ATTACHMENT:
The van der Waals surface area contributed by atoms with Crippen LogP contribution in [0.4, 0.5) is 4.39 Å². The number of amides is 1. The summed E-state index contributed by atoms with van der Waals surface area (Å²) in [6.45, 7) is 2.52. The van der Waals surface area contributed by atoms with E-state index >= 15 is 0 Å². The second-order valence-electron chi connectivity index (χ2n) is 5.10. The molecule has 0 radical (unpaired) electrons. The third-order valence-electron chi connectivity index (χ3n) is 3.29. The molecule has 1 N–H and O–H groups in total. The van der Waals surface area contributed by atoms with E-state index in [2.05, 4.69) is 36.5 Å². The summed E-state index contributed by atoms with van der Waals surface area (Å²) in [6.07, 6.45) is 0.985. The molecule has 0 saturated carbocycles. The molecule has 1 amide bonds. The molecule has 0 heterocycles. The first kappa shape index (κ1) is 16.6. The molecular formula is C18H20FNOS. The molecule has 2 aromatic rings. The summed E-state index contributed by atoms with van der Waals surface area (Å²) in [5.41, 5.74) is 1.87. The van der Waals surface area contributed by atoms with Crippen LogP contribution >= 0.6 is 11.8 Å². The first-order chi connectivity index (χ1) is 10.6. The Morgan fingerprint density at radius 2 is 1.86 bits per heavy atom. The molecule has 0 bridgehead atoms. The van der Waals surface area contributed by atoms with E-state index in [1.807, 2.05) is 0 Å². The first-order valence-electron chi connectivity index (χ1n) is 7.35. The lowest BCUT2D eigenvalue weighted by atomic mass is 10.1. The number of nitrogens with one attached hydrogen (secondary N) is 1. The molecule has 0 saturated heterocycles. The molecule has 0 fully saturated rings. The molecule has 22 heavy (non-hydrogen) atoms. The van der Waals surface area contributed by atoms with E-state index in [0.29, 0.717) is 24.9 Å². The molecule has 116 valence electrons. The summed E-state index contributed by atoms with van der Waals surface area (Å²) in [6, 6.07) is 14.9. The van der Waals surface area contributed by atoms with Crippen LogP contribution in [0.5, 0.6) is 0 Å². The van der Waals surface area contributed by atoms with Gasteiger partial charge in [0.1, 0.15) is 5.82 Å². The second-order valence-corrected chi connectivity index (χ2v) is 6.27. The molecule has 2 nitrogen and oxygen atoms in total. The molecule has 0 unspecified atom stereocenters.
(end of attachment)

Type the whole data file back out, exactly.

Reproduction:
The van der Waals surface area contributed by atoms with Crippen LogP contribution in [0.4, 0.5) is 4.39 Å². The number of amides is 1. The summed E-state index contributed by atoms with van der Waals surface area (Å²) in [6.45, 7) is 2.52. The van der Waals surface area contributed by atoms with E-state index >= 15 is 0 Å². The second-order valence-electron chi connectivity index (χ2n) is 5.10. The molecule has 0 radical (unpaired) electrons. The third-order valence-electron chi connectivity index (χ3n) is 3.29. The molecule has 1 N–H and O–H groups in total. The van der Waals surface area contributed by atoms with E-state index in [2.05, 4.69) is 36.5 Å². The summed E-state index contributed by atoms with van der Waals surface area (Å²) in [6.07, 6.45) is 0.985. The molecule has 0 saturated carbocycles. The molecule has 1 amide bonds. The molecule has 0 heterocycles. The first kappa shape index (κ1) is 16.6. The molecular formula is C18H20FNOS. The molecule has 2 aromatic rings. The summed E-state index contributed by atoms with van der Waals surface area (Å²) in [5.41, 5.74) is 1.87. The van der Waals surface area contributed by atoms with Crippen LogP contribution >= 0.6 is 11.8 Å². The first-order chi connectivity index (χ1) is 10.6. The Morgan fingerprint density at radius 2 is 1.86 bits per heavy atom. The molecule has 0 bridgehead atoms. The van der Waals surface area contributed by atoms with E-state index in [1.807, 2.05) is 0 Å². The first-order valence-electron chi connectivity index (χ1n) is 7.35. The lowest BCUT2D eigenvalue weighted by atomic mass is 10.1. The number of nitrogens with one attached hydrogen (secondary N) is 1. The molecule has 0 saturated heterocycles. The molecule has 0 fully saturated rings. The molecule has 22 heavy (non-hydrogen) atoms. The van der Waals surface area contributed by atoms with E-state index in [0.29, 0.717) is 24.9 Å². The molecule has 116 valence electrons. The summed E-state index contributed by atoms with van der Waals surface area (Å²) in [6, 6.07) is 14.9. The van der Waals surface area contributed by atoms with Crippen LogP contribution in [0.5, 0.6) is 0 Å². The van der Waals surface area contributed by atoms with Gasteiger partial charge in [0.1, 0.15) is 5.82 Å². The second-order valence-corrected chi connectivity index (χ2v) is 6.27. The molecule has 2 nitrogen and oxygen atoms in total. The molecule has 0 unspecified atom stereocenters.